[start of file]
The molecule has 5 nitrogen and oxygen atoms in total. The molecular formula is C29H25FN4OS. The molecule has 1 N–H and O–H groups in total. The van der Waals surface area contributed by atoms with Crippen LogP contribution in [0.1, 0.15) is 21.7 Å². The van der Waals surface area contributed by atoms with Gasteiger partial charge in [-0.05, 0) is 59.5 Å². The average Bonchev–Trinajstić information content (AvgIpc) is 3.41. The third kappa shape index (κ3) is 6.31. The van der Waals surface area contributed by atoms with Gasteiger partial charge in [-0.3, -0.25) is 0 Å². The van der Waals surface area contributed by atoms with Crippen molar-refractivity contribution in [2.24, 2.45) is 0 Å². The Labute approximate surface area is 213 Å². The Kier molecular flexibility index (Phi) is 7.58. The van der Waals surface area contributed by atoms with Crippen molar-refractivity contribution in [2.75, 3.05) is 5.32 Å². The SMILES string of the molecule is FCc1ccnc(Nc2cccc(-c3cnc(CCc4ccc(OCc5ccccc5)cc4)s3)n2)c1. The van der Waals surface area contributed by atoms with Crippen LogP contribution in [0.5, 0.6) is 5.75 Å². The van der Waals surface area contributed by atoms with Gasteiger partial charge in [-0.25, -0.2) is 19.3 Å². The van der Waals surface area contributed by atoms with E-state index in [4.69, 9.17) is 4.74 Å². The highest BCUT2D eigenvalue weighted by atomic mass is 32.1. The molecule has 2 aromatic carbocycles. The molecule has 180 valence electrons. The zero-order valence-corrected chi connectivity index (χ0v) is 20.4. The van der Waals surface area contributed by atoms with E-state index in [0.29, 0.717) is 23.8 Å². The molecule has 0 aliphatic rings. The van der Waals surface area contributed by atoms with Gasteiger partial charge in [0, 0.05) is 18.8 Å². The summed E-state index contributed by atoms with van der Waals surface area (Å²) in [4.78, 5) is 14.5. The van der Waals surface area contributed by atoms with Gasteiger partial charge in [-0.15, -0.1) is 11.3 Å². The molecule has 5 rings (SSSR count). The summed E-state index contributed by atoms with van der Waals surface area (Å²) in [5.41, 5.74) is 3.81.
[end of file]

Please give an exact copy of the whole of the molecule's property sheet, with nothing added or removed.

The molecule has 5 nitrogen and oxygen atoms in total. The molecular formula is C29H25FN4OS. The molecule has 1 N–H and O–H groups in total. The van der Waals surface area contributed by atoms with Crippen LogP contribution in [0.1, 0.15) is 21.7 Å². The van der Waals surface area contributed by atoms with Gasteiger partial charge in [-0.05, 0) is 59.5 Å². The average Bonchev–Trinajstić information content (AvgIpc) is 3.41. The third kappa shape index (κ3) is 6.31. The van der Waals surface area contributed by atoms with Gasteiger partial charge in [-0.3, -0.25) is 0 Å². The van der Waals surface area contributed by atoms with Crippen molar-refractivity contribution in [2.24, 2.45) is 0 Å². The Labute approximate surface area is 213 Å². The Kier molecular flexibility index (Phi) is 7.58. The van der Waals surface area contributed by atoms with Crippen molar-refractivity contribution in [2.75, 3.05) is 5.32 Å². The SMILES string of the molecule is FCc1ccnc(Nc2cccc(-c3cnc(CCc4ccc(OCc5ccccc5)cc4)s3)n2)c1. The van der Waals surface area contributed by atoms with Crippen LogP contribution in [0.5, 0.6) is 5.75 Å². The van der Waals surface area contributed by atoms with Gasteiger partial charge in [-0.25, -0.2) is 19.3 Å². The van der Waals surface area contributed by atoms with E-state index in [4.69, 9.17) is 4.74 Å². The highest BCUT2D eigenvalue weighted by atomic mass is 32.1. The molecule has 2 aromatic carbocycles. The molecule has 180 valence electrons. The zero-order valence-corrected chi connectivity index (χ0v) is 20.4. The van der Waals surface area contributed by atoms with E-state index in [0.29, 0.717) is 23.8 Å². The molecule has 0 aliphatic rings. The van der Waals surface area contributed by atoms with Gasteiger partial charge in [0, 0.05) is 18.8 Å². The summed E-state index contributed by atoms with van der Waals surface area (Å²) in [4.78, 5) is 14.5. The van der Waals surface area contributed by atoms with Gasteiger partial charge in [-0.15, -0.1) is 11.3 Å². The molecule has 5 rings (SSSR count). The summed E-state index contributed by atoms with van der Waals surface area (Å²) in [5.41, 5.74) is 3.81.